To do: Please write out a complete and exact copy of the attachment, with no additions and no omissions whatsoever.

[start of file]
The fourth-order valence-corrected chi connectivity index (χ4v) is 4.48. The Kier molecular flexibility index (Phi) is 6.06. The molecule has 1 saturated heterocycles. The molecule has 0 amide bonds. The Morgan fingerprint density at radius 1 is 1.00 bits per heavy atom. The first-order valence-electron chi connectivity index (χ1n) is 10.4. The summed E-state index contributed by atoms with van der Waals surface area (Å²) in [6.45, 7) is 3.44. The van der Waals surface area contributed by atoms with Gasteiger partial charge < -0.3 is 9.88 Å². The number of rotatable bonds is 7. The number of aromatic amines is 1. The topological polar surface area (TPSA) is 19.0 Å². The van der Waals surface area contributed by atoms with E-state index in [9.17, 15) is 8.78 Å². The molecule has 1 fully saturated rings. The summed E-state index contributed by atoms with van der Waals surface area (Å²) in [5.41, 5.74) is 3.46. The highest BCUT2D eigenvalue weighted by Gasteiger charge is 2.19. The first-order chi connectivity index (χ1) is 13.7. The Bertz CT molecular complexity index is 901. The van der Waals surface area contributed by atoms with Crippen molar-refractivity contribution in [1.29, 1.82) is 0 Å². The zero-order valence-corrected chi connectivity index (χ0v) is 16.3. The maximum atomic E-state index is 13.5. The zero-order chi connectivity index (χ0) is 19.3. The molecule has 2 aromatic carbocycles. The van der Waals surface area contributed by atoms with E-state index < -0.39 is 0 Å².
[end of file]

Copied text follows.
The fourth-order valence-corrected chi connectivity index (χ4v) is 4.48. The Kier molecular flexibility index (Phi) is 6.06. The molecule has 1 saturated heterocycles. The molecule has 0 amide bonds. The Morgan fingerprint density at radius 1 is 1.00 bits per heavy atom. The first-order valence-electron chi connectivity index (χ1n) is 10.4. The summed E-state index contributed by atoms with van der Waals surface area (Å²) in [6.45, 7) is 3.44. The van der Waals surface area contributed by atoms with Gasteiger partial charge < -0.3 is 9.88 Å². The number of rotatable bonds is 7. The number of aromatic amines is 1. The topological polar surface area (TPSA) is 19.0 Å². The van der Waals surface area contributed by atoms with E-state index in [9.17, 15) is 8.78 Å². The molecule has 1 fully saturated rings. The summed E-state index contributed by atoms with van der Waals surface area (Å²) in [5.41, 5.74) is 3.46. The highest BCUT2D eigenvalue weighted by Gasteiger charge is 2.19. The first-order chi connectivity index (χ1) is 13.7. The Bertz CT molecular complexity index is 901. The van der Waals surface area contributed by atoms with Crippen molar-refractivity contribution in [1.29, 1.82) is 0 Å². The zero-order valence-corrected chi connectivity index (χ0v) is 16.3. The maximum atomic E-state index is 13.5. The zero-order chi connectivity index (χ0) is 19.3. The molecule has 2 aromatic carbocycles. The van der Waals surface area contributed by atoms with E-state index < -0.39 is 0 Å².